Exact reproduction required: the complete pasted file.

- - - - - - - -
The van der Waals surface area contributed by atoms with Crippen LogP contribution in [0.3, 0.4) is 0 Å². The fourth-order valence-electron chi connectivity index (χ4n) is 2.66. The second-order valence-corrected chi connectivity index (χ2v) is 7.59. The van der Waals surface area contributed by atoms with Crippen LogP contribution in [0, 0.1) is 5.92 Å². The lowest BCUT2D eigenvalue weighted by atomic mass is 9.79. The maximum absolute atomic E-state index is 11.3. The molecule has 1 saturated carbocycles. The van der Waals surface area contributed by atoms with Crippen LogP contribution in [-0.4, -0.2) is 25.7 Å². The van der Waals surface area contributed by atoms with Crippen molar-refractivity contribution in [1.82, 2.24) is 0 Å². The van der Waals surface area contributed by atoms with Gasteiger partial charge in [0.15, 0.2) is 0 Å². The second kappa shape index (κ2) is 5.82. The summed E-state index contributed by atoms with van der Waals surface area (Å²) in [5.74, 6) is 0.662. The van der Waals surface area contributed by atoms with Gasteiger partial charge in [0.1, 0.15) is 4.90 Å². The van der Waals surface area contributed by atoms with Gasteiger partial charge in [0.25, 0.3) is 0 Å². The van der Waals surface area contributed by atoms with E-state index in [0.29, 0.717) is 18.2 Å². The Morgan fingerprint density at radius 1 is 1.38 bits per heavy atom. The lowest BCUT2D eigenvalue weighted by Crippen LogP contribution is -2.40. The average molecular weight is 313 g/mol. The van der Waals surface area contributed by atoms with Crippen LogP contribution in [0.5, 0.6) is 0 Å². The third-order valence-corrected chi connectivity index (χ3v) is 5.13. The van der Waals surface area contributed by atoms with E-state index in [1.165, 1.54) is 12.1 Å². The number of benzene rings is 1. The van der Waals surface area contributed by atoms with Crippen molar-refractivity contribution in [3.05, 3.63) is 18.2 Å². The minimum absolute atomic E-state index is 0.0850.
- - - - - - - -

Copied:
The van der Waals surface area contributed by atoms with Crippen LogP contribution in [0.3, 0.4) is 0 Å². The fourth-order valence-electron chi connectivity index (χ4n) is 2.66. The second-order valence-corrected chi connectivity index (χ2v) is 7.59. The van der Waals surface area contributed by atoms with Crippen LogP contribution in [0, 0.1) is 5.92 Å². The lowest BCUT2D eigenvalue weighted by atomic mass is 9.79. The maximum absolute atomic E-state index is 11.3. The molecule has 1 saturated carbocycles. The van der Waals surface area contributed by atoms with Crippen LogP contribution in [-0.4, -0.2) is 25.7 Å². The van der Waals surface area contributed by atoms with Crippen molar-refractivity contribution in [1.82, 2.24) is 0 Å². The van der Waals surface area contributed by atoms with Gasteiger partial charge in [0.15, 0.2) is 0 Å². The second kappa shape index (κ2) is 5.82. The summed E-state index contributed by atoms with van der Waals surface area (Å²) in [5.74, 6) is 0.662. The van der Waals surface area contributed by atoms with Gasteiger partial charge in [0.1, 0.15) is 4.90 Å². The van der Waals surface area contributed by atoms with Gasteiger partial charge in [0.25, 0.3) is 0 Å². The van der Waals surface area contributed by atoms with E-state index in [0.29, 0.717) is 18.2 Å². The Morgan fingerprint density at radius 1 is 1.38 bits per heavy atom. The lowest BCUT2D eigenvalue weighted by Crippen LogP contribution is -2.40. The average molecular weight is 313 g/mol. The van der Waals surface area contributed by atoms with Crippen LogP contribution in [0.5, 0.6) is 0 Å². The third-order valence-corrected chi connectivity index (χ3v) is 5.13. The van der Waals surface area contributed by atoms with E-state index in [1.165, 1.54) is 12.1 Å². The number of benzene rings is 1. The van der Waals surface area contributed by atoms with Crippen molar-refractivity contribution in [3.05, 3.63) is 18.2 Å². The minimum absolute atomic E-state index is 0.0850.